The wording on Judge Eric Valentine's retirement cake at a farewell gathering in the Wallowa County Courthouse last week - "If I were king" - was a light-hearted reference to a comment the judge made in open court and was gleefully quoted by area newspapers. The case involved a knife fight that had occurred at a Troy dance in 1996.
While the judge admits he was not misquoted, he felt like maybe the papers had missed his point, that he would like to see the district attorney, law enforcement and the Troy community get together to solve a problem.
Judge Valentine's good-natured acceptance of the ribbing, as well as his desire to see the issues he viewed from the bench resolved in a fair manner, were representative of his years as judge.
While the judge lived in La Grande and spent most of his time there, Wednesdays was always reserved for court day in Wallowa County.
"The most wonderful fringe benefit to this job to me has been getting to know Wallowa County and its people," said Valentine at his retirement party.
Valentine, a Stanford graduate and former Peace Corps volunteer, was appointed to become 10th Judicial District judge by Gov. Vic Atiyah in the summer of 1983 to fill a vacancy left by the resignation of the two counties first district judge, James Monce.
Valentine had served seven years as deputy district attorney, worked with the law firm of Helm, Valentine and Riedlinger for four years and was deeply involved with public service as a Boy Scout Leader and past Rotary Club president when he ascended to the bench.
Since then he has become very active in the Wallowa Valley Photo Club and one of his photographs of Wallowa County graces the cover of the most recent cover of the Oregon Blue Book.
Valentine was transformed from district to circuit judge a few years ago when district courts in Oregon were absorbed by circuit courts.
Valentine and his wife Meg, a retired teacher and principal, have two grown sons, Matt, an emergency medicine resident, and Michael, a second year law student.
Valentine admits that he wasn't quite ready to retire, but nearing age 60, neither was he prepared to campaign for another term last year. "I knew I didn't want to serve another full six years, and I felt the voters should elect the next judge, instead of see one appointed.
His successor, Russ West, was elected in May and will become judge in January. He has been Union County district attorney for almost as long as Valentine has been judge. "I think Russ is a hard working and thorough, and has an excellent grasp of criminal law, which is about 75 percent of the cases," said Valentine about West.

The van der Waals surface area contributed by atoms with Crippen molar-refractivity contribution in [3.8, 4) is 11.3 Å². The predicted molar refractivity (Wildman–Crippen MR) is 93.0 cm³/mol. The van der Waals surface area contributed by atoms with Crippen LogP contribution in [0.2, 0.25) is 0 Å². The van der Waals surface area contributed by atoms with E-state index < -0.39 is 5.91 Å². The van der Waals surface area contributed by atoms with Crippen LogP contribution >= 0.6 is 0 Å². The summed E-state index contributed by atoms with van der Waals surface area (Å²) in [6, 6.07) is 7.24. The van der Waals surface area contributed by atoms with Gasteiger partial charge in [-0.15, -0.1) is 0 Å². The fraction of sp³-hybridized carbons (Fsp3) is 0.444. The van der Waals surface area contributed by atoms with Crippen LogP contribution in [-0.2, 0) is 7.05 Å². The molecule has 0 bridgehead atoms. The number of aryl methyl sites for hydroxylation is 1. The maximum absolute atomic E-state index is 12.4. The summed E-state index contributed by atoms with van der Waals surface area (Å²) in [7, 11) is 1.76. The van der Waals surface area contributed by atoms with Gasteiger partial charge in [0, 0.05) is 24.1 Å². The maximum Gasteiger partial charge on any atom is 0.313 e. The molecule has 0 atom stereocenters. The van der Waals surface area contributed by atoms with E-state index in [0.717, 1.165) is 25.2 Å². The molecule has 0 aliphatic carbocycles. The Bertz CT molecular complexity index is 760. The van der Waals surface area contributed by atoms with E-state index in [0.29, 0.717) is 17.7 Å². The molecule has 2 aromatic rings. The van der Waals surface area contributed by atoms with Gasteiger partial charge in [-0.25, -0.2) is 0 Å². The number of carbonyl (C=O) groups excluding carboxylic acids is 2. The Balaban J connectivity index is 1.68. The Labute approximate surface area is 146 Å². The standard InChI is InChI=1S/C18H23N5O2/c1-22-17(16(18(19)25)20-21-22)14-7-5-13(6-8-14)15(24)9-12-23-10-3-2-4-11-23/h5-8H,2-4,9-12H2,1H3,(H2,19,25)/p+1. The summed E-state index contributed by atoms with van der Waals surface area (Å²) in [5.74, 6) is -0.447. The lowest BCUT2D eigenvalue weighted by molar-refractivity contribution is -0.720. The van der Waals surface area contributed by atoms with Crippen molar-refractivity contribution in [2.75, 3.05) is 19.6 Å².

"It was time," he said. Just recently Valentine said he experienced an epiphany" and actually began looking forward to his retirement.
"I've enjoyed the interaction with people, both inside and outside the courthouse," said Valentine, listing the parts of his judgeship he's enjoyed most. "I've enjoyed the intellectual stimulation."
The judge said that he's gained much satisfaction in watching defendants who've come before him get help through such court-mandated as drug treatment and 12-step programs, and "radically transform their lives." He said over 50 percent of his cases have been related to alcohol or drug abuse.
Valentine said the most difficult part for him was the passage of Measure 11 with mandatory sentencing of 70 months minimum prison time for serious crimes.
"Many people deserve the full impact of Measure 11, but ... sometimes it's not the appropriate sentence," he said. Judge Valentine said he is always fully conscious of the $45,000 a year it costs the state to keep a criminal in prison.
In retirement Judge Valentine vows to maintain the friendships he's developed in Wallowa County and will be back occasionally on the bench as a visiting judge.
He and wife Meg have no big travel plans in the immediate future, but will take advantage of their free time for spontaneous trips.
One project Valentine has in mind is the publication of a book of his photographic images of scenery, flowers, animals and "other creation of God" combined with scripture. He plans to call it "Thank You, God."